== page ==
Redington Pass

In the beginning of December, after more car camping in the Canelo Hills, we headed north to Redington Pass, east of Tucson. Being close to a big city, this is a busy and popular area, for hikers and off-highway-vehicles.  Redington Road climbs up out of the suburbs and gets a bit rough as the switch backs work their way up to the pass.  It always amazes us where people will drive their vehicles.  This is a pretty rough road, causing us to creep along at 5 mph or so and during our time camped on the pass, we saw several passenger cars driving by (once even a tiny Smartcar!) You drove that up here?! Maybe they were rentals or some people just hate their cars.

The road separates the Santa Catalina to the north and Rincon mountains to the south and is apparently a former military supply route. Eventually it descends from the pass into the San Pedro River Valley and farming and ranching communities. Even if you're not hiking, it is a lovely day drive.  We camped by an old corral for a few days before packing up and hitting the AZT at the Redington Pass Trail Head. Sadly, this was one of the trashiest sites we'd stayed at.  We picked up two whole bags full of bottles and other trash. It's sad and frustrating areas popular with OHV users and shooters are usually so trashy. We even saw a guy leave some empty deer feed bags in the old corral when he had a big pick up with plenty of room!  We figured maybe he didn't want to get busted baiting deer - who knows how people think?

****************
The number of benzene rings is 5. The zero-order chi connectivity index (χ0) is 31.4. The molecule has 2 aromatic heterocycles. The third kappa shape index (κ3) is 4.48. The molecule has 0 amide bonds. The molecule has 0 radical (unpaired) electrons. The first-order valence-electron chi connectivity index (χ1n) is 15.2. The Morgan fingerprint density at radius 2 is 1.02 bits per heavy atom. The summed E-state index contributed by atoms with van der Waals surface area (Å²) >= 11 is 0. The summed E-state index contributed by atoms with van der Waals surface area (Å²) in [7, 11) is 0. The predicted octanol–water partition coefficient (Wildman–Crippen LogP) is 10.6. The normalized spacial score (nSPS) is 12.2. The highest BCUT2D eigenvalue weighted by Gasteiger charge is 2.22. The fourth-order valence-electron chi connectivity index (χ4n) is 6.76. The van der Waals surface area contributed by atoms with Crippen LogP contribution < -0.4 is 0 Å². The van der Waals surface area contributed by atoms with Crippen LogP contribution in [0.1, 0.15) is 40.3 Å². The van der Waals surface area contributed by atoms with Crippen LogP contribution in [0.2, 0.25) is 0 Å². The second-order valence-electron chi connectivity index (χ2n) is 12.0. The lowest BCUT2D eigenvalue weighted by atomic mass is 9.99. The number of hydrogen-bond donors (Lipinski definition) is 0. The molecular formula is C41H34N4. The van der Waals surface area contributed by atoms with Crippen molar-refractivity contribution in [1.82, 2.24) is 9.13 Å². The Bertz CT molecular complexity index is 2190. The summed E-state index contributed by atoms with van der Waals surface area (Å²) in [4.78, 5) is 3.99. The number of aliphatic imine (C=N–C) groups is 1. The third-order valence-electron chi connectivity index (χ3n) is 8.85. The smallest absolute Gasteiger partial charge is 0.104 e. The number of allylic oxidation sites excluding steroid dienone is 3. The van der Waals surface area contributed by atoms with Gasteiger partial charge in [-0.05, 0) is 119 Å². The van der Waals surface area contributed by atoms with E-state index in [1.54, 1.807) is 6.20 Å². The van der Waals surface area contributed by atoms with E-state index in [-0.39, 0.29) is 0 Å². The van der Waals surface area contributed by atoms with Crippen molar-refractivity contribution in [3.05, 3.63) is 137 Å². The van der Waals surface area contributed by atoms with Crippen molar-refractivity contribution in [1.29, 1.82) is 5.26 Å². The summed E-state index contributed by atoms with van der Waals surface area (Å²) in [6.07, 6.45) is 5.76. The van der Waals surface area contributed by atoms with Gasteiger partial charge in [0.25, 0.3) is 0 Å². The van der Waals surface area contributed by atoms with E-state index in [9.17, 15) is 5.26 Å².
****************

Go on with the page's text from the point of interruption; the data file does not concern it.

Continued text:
We backpacked north on the AZT on the Redington Pass passage.  The trail was fairly easy walking, steadily climbing up from the pass and offering up sweeping views of the mountain ranges in either direction.  We camped both nights in Aqua Caliente Wash. Our first morning there, Baron alerted us to something on the other side of the wash - a coatimundi sitting in a tree limb, eyeballing Baron and flicking his tail.  By the time I got the camera, it came down from it's perch and moved on.  Then, more started coming out from the bushes and grass! There must have been at least a dozen.  Of course, they were too fast to get pictures and it all happened so quickly we didn't think of video.  We've since learned they do travel in packs of up to 30.  

 Coatimundi - also called ring-tailed coati and a member of the raccoon family. In Arizona they range from the Superstition Mountains east of Phoenix and the Huachuca Mountains southeast of Tucson, preferring elevations of 4,500 to 7,500 ft.

Coatimundi - also called ring-tailed coati and a member of the raccoon family. In Arizona they range from the Superstition Mountains east of Phoenix and the Huachuca Mountains southeast of Tucson, preferring elevations of 4,500 to 7,500 ft.

We had a pleasant dayhike, taking a break at a cement cistern which collects water from nearby West Spring. After collecting water ourselves, we climbed through gusty winds up to a saddle at about 4,800 ft. Getting annoyed with the wind, we opted to turn around and make our way back to camp and hoped the coatimundi's hadn't raided it.

They didn't and we had a quiet evening. After hiking out, we car camped nearby along Redington Road. the following day we dayhiked south on the AZT to Italian Trap, the actual beginning of this passage. A very pleasant hike through grassy rolling hills.

We camped another night along Redington Road and then packed it all up and descended to Tucson to resupply.  We couldn't find anywhere nearby to camp for free and, running out of time and options, decided to splurge and camp at Catalina State Park just north of Tucson.  This is a really nice (and busy) park with many hiking trails. 

Since it's such a pain in the ass to pack up all our stuff, we stayed two nights and enjoyed the luxury of showers, water, and electricity. We were one of two or three truck campers camped in the RV park, giving us another interesting glimpse of the RV life vs. the truck life.  Stormy weather moved in and we packed up in the rain the next day and drove to Kearny.

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